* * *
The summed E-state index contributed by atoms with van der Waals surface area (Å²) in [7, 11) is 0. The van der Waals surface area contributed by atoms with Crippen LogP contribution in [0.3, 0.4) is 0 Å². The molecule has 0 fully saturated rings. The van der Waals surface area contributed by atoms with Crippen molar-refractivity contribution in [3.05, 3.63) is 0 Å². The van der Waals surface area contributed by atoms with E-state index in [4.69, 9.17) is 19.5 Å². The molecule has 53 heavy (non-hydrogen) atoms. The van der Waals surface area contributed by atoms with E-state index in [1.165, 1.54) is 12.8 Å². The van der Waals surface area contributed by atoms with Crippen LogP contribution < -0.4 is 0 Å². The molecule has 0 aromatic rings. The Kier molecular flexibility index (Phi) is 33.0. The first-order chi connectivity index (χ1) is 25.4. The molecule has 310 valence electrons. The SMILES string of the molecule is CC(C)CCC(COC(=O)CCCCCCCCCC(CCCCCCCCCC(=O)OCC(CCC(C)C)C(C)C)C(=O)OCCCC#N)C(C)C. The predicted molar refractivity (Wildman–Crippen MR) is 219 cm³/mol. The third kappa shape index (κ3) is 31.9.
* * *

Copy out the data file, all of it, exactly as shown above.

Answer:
The summed E-state index contributed by atoms with van der Waals surface area (Å²) in [7, 11) is 0. The van der Waals surface area contributed by atoms with Crippen LogP contribution in [0.3, 0.4) is 0 Å². The molecule has 0 fully saturated rings. The van der Waals surface area contributed by atoms with Crippen molar-refractivity contribution in [3.05, 3.63) is 0 Å². The van der Waals surface area contributed by atoms with E-state index in [4.69, 9.17) is 19.5 Å². The molecule has 53 heavy (non-hydrogen) atoms. The van der Waals surface area contributed by atoms with E-state index in [1.165, 1.54) is 12.8 Å². The van der Waals surface area contributed by atoms with Crippen LogP contribution < -0.4 is 0 Å². The molecule has 0 aromatic rings. The Kier molecular flexibility index (Phi) is 33.0. The first-order chi connectivity index (χ1) is 25.4. The molecule has 310 valence electrons. The SMILES string of the molecule is CC(C)CCC(COC(=O)CCCCCCCCCC(CCCCCCCCCC(=O)OCC(CCC(C)C)C(C)C)C(=O)OCCCC#N)C(C)C. The predicted molar refractivity (Wildman–Crippen MR) is 219 cm³/mol. The third kappa shape index (κ3) is 31.9.